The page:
So, I saw Allison Weiss at Bled Fest on Saturday. I didn’t know much about her or her music but when I saw her set with her full band, they put on an infectious, memorable and catchy show. I had to find out more about this band, so her LP “Say What You Mean” (released on No Sleep Records on April 16) was added to my Bled Fest merch bag (along with Tigers Jaw, Into It. Over It. and Kittyhawk LPs).
After listening to Weiss’ album over and over again, I thought I’d do a review.
After Bled Fest, I did a little research about Weiss and her musical career. She’s been doing the acoustic singer-songwriter thing for a few years now, releasing song videos on Youtube. She’s put out a few EPs, records and even toured with Lou Reed’s backing band in Europe. So, she’s got some impressive work behind her already.
Some of the songs are catchier than others but they all have a memorable quality about them. Opening track “Making It Up” has the most infectious kick drum-snare beat that will make you dance. The synth line in the song hooks you in. It’s a monster and will get stuck in your head for days. The bass is smooth yet anchors the song even more. Her vocal hooks draw you in too. “Tell me that I’m making it up and I’ll leave you alone” she sings with a confrontational confidence.
“Nothing Left” has a huge chorus too that sinks in quickly. It’s got a indie-synth pop vibe. It, again, makes you want to dance. “When you’re next to me, you get what’s left of me” Weiss harmonizes alongside an acoustic guitar and punching bass drum. It makes you feel like there’s something bigger coming and there is: the harmonies on the chorus are amazing and the drums go into uber-dance mode. So awesome.
“How to Be Alone” has vibes similar to Atlanta, GA band The Wild. The guitar tones feel a bit similar, particularly the power chords. Maybe it’s a coincidence that The Wild are from Atlanta and Weiss went to school at the University of Georgia but the sounds just cross pollinate, I think. The end of this song is so sad. Weiss sounds like she’s going to breakdown crying as the repeated refrain of “all the time”, complete with great harmonies, comes in. Gets me every time. Later tracks “Don’t Go” and “Hole In Your Heart” (which Weiss calls her “mean song”) draws more on the indie rocking side of her set. On the former, more jangly guitars pop in during the chorus as light chugging during the verses keeps the electric guitar in check. This woman has an excellent ear for harmonies, as again, they creep into your head. On the latter, the guitars are quiet during the verses but they burst in the chorus and bridge. The fuzzed bass helps add to the rough-around-the-edges feel too.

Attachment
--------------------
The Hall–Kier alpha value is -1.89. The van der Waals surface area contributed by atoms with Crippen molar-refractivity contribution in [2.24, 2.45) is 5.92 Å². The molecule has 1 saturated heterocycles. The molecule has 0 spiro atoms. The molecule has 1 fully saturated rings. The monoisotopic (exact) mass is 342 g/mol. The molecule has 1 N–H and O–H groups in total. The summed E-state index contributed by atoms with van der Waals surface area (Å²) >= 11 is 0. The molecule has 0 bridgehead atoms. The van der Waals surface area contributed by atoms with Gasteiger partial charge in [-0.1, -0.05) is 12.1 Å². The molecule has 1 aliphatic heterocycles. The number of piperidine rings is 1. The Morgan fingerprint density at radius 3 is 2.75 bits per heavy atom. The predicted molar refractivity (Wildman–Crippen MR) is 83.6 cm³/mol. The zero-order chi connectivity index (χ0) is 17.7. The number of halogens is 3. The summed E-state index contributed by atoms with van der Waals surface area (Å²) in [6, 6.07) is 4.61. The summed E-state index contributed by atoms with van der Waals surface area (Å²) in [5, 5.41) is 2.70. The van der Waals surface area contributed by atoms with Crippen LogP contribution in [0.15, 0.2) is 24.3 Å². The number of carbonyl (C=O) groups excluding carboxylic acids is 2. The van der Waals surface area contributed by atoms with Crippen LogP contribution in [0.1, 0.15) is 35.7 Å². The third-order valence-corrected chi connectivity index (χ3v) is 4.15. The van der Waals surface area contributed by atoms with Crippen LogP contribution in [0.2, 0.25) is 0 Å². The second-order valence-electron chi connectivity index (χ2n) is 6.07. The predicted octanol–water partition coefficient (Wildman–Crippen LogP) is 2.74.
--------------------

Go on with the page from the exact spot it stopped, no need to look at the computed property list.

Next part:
“Wait for Me” is a lyrical standout. Drawing on a lush and fitting arrangement of weeping orchestral strings and acoustic guitar, she sings with her heart on her sleeve (as she does throughout the entire album). “I’m missing out on all the places I could go, the people I could know, the nights I’m not alone/We’ll never make it and it wasn’t meant to be/But I’ll wait if you wait for me” she sings during the chorus. The ending refrain of “bye, goodbye” is heart-wrenching, honest and full of emotional power.
“Say What You Mean” is another incredibly yet simultaneously sad and upbeat song. A driving acoustic guitar strum dictates the pulse of the song. The sparse electric guitar line and sputtering drums add to the song’s quirk. The chorus is another monster with an great guitar line and harmonies. This is a masterpiece; it takes all of the elements up to this point (loud, memorable instrumentation, bubbly harmonies and personal-as-hell lyrics) and lets it rip. Best line of the album: “Too young to give a f*** and too young not to care and I’m fine with having fun but this is just unfair”. Raw honesty.
Album closer “I’ll Be OK” shows despite all the despair of a break up and roller coaster emotions, things will be alright. With hints of spoken word, Weiss lays it all out there. “I’ve got my guitar and you’ve got your space/I’m stuck in this place/I kind of don’t mind it/I’m losing my mind/Put off what’s important if it’ll buy me some time/Time to get braver/Time to postpone every failure I can’t seem to disown/And I’m still alone”….and that’s just the first verse. The ending refrain of “I’ll Be OK”, complete with an almost trip hop feel and choral harmonies and synths is the perfect ending to this album. For Weiss, it seems, there was a light at the end of the tunnel and it’s so resonate and bright you’ll definitely go back and listen to the album over and over again.
Next time, she is in Michigan (either by herself or with her full band) I will see her play.
Do yourself a favor and buy this album. You won’t regret it.